So there you have it. My three little tidbits and the best advice I’ve ever received. What’s the best advice you’ve been given? And what questions would you like to ask that I might be able to answer? Feel free to drop me a comment here or shout out on my website or Twitter.

Oh, How I Loathe Thee, Black Jack Randall

You should probably be warned that I’ll do my best to post some eye candy at the beginning of every blog. No, it rarely has anything to do with the blog. But looking is fun, no? (And apparently I have a thing for asses lately.)

Now to the topic at hand: villains. They bring out the best in our heros and heroines. They are the antithesis of all that’s good and right with the world. They are the darkness and the devil, often in a pretty package, and we love, love, love to hate them. So who’s my ultimate villain? Allow me to introduce you to Black Jack Randall, the darkest villain I’ve ever encountered.

Black Jack Randall is an English soldier, a Captain I believe, in the 1700’s. He is solely the product of the brilliant and talented mind of Diana Gabaldon, my hero. Jack Randall is one of the first characters we meet in her book Outlander, the opening to the series she began with Jamie Frasier and Claire Randall. Is Claire married to Jack? No. He’s her 1940’s husband’s several times great-grandfather. But the connection is there–until he assaults her and she figures out he’s a sadist.

What makes Jack Randall such a wonderful villain? The list seems endless as I write to you. He’s a dark, tortured soul, one who seems incapable of any type of compassion or empathy, let alone love. He is a rapist and the worst sadist you can imagine. He is fiercely attracted to Jamie Frasier, not only physically but psychologically. He wants to break our hero and he comes damned close to doing it. It was in that moment in the book, when Jamie was at his lowest, that I knew true hate for a character. Why? Because I was, and am, madly, truly, hopelessly in love with Jamie. I want him. I covet him. I cherish him. And that’s what makes the villain so effective–Diana has created a hero we truly love. It is that passion for the hero that brings the villain to life.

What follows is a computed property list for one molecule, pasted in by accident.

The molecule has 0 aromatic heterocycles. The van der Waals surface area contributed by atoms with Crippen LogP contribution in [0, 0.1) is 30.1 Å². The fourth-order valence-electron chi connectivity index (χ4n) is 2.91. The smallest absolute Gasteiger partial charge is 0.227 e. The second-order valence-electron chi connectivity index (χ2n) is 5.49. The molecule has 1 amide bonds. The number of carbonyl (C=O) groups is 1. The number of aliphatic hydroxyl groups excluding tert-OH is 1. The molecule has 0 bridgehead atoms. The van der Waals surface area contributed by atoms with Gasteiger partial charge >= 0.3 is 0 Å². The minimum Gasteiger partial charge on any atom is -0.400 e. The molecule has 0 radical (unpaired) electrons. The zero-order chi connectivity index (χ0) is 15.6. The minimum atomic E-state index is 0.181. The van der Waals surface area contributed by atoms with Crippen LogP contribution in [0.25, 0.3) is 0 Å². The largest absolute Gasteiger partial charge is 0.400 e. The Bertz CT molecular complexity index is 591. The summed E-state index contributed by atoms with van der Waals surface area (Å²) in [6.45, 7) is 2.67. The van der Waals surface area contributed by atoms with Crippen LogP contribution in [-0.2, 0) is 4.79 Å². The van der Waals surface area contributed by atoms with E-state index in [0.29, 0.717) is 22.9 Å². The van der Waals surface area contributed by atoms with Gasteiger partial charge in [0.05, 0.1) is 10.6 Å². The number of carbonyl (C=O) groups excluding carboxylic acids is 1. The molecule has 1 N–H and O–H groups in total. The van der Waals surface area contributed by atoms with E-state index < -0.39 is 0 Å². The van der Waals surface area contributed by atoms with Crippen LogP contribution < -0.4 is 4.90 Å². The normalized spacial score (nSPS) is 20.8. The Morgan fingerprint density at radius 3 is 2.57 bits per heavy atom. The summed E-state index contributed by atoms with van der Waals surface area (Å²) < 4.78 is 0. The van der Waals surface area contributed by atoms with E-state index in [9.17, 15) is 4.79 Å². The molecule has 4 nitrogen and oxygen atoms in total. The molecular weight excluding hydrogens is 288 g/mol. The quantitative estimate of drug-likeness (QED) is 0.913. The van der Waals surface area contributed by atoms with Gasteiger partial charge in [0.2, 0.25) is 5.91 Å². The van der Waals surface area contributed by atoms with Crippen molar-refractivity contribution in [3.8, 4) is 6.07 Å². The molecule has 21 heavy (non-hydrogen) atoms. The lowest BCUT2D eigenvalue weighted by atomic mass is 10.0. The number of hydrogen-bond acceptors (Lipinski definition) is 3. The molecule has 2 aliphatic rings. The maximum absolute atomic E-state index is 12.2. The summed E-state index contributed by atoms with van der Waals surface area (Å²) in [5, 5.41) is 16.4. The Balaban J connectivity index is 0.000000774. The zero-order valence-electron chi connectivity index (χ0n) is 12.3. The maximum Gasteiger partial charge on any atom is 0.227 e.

Jack Randall’s darkness, his sadism, would be horrible in and of itself, no doubt. But the fact he has a laser-like focus on our hero is what makes him so easy to hate. You root for Jamie and Claire, you boo and hiss at Jack, and you hold your breath every time the two men are on the page together. I have rarely cried because of a villain’s actions, but Jack Randall turned my stomach and made me weep.

I once heard Diana speak. She talked about a tea she attended where the ladies were discussing how evil Jack Randall was, and Diana grinned at us, her current crowd of apt listeners. She took on a delightful grin and said she enjoyed the conversation, but was surprised at one thing. Didn’t the ladies know that she was Jack Randall? He had come from inside her?

It struck me then that every villain I write has some component of me, from a gram to a metric ton of my influence and personality. It’s made it harder for me to write my villains because who wants to acknowledge the dark inside us? But it’s there, waiting for us to make it manifest in the form of our characters. I suppose I should get back to my current villain, a goddess intent on taking over the world and killing both my hero and heroine. Hmmm. World domination? Who knew I had it in me?

Until we meet again, read and be happy.